globe-2150324_1280What I Learned from J.R.R. Tolkien, Part 2

My second lesson from Mr. Tolkien is this: All writers, even nonfiction writers, are in engaged in some kind of world-building.

With any kind of speculative fiction, the world-building is obvious.  But any writer who is introducing readers to an unfamiliar world has to do a type of world-building  for it to seem real to the reader.

Historical fiction uses a world-building different from speculative fiction.  The writer wants the reader to understand a given time period so well that she feels like she knows what it was like to live in that era.  Such well-researched settings enhance the fictious story.

But even nonfiction history books have to explain a vanished past in terms a reader can comprehend and make connnections with.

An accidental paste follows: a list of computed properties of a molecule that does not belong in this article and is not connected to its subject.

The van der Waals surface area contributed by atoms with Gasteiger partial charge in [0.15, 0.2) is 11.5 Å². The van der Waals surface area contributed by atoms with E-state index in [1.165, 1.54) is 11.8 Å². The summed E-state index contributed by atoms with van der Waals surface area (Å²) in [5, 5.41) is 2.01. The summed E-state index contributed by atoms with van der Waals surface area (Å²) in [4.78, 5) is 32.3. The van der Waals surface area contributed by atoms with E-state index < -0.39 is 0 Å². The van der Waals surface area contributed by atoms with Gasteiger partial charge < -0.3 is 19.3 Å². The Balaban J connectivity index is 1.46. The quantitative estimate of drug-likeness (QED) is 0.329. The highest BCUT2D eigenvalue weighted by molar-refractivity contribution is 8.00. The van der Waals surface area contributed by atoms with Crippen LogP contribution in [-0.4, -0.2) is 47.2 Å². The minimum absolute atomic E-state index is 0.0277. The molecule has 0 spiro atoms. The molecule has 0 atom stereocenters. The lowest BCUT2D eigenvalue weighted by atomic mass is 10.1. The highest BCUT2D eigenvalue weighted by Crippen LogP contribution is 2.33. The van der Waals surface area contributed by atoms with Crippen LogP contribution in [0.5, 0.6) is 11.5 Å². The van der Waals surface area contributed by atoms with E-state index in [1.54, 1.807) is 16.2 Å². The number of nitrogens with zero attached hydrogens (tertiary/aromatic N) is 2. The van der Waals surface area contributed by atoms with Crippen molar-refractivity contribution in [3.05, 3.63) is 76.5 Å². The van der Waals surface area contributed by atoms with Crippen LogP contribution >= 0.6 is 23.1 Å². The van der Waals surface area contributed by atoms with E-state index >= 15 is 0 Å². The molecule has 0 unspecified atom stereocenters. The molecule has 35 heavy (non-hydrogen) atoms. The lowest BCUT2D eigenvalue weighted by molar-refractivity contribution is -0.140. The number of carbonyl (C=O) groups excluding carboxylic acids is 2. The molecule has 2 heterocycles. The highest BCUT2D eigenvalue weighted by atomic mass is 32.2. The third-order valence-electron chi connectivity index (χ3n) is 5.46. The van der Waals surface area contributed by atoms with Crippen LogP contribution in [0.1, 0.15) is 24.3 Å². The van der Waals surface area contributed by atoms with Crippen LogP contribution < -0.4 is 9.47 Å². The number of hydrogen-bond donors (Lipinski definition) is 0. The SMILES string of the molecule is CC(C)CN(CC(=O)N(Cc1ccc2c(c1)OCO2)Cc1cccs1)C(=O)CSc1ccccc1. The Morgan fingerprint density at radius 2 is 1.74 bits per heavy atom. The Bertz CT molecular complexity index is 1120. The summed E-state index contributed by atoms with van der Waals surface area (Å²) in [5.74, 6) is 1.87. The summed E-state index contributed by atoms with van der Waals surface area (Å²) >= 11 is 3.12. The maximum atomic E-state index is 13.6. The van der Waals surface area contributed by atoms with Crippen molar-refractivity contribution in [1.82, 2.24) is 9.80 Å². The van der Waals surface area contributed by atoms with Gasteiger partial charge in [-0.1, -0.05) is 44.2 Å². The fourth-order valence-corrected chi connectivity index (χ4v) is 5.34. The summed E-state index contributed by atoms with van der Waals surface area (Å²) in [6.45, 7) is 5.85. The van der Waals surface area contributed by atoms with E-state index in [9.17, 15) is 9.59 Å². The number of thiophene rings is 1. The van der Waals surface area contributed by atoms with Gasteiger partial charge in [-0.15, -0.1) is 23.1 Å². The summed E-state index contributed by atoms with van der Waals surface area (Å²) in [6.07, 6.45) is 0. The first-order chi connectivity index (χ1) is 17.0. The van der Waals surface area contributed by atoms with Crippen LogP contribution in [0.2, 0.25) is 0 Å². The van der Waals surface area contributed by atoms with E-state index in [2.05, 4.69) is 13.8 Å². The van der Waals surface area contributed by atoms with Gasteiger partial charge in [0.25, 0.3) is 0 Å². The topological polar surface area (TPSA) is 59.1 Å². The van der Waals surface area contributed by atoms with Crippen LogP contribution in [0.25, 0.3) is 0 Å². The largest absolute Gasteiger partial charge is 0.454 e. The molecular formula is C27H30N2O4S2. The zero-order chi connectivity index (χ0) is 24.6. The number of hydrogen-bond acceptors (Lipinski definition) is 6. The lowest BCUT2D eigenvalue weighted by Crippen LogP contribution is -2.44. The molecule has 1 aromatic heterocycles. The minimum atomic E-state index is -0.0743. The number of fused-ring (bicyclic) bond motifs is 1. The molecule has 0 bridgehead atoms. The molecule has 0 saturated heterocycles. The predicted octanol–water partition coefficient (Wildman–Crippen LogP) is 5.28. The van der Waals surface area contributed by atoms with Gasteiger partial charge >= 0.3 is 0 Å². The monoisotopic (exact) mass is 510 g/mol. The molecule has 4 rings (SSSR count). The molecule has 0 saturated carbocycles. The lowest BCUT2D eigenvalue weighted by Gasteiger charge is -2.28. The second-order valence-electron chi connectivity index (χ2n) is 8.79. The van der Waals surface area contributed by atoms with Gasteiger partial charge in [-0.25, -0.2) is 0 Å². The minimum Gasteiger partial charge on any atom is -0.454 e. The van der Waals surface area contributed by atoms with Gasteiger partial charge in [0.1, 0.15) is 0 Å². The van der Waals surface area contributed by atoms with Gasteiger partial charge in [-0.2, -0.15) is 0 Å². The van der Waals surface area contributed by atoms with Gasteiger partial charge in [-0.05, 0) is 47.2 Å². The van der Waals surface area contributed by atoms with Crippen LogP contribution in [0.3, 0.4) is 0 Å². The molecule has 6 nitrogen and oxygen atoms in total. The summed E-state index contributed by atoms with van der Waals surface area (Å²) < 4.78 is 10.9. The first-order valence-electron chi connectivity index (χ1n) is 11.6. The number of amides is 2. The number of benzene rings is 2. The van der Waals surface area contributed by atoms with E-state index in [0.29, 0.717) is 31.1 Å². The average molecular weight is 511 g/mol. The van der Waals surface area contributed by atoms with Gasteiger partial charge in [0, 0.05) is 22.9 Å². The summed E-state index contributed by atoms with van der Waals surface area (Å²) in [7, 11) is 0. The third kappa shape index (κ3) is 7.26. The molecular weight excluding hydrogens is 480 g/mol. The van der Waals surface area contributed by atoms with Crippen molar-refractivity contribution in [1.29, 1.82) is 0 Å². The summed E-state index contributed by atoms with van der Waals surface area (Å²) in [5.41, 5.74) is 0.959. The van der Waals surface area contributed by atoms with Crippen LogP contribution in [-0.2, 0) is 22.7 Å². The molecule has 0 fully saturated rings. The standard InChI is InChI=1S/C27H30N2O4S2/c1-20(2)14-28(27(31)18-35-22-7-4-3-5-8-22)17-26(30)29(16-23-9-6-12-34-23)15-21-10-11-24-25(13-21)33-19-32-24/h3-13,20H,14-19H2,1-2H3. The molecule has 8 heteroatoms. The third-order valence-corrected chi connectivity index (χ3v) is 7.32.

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My novel is set in the eastern mountains of West Virginia in the present, and I still have to do world-building, or at least, region-building.  So many Americans are unfamliar with a rural lifestyle that I need to explain things like a lack of chain stores or bad phone reception.  I have visited the area and researched the animals and plants so when I need to drop in some description, I can be accurate.  Readers will feel like they are visiting an unique place and people who live in the area won’t find errors.

Nonfiction writers have to do this kind of research and then present it in a way that engages the reader.  A dry listing of facts won’t do it.

So whether you write fiction or nonfiction, realistic or speculative fiction, I think all writers can appreciate the effort Mr. Tolkien put in to make the unreal so amazingly real.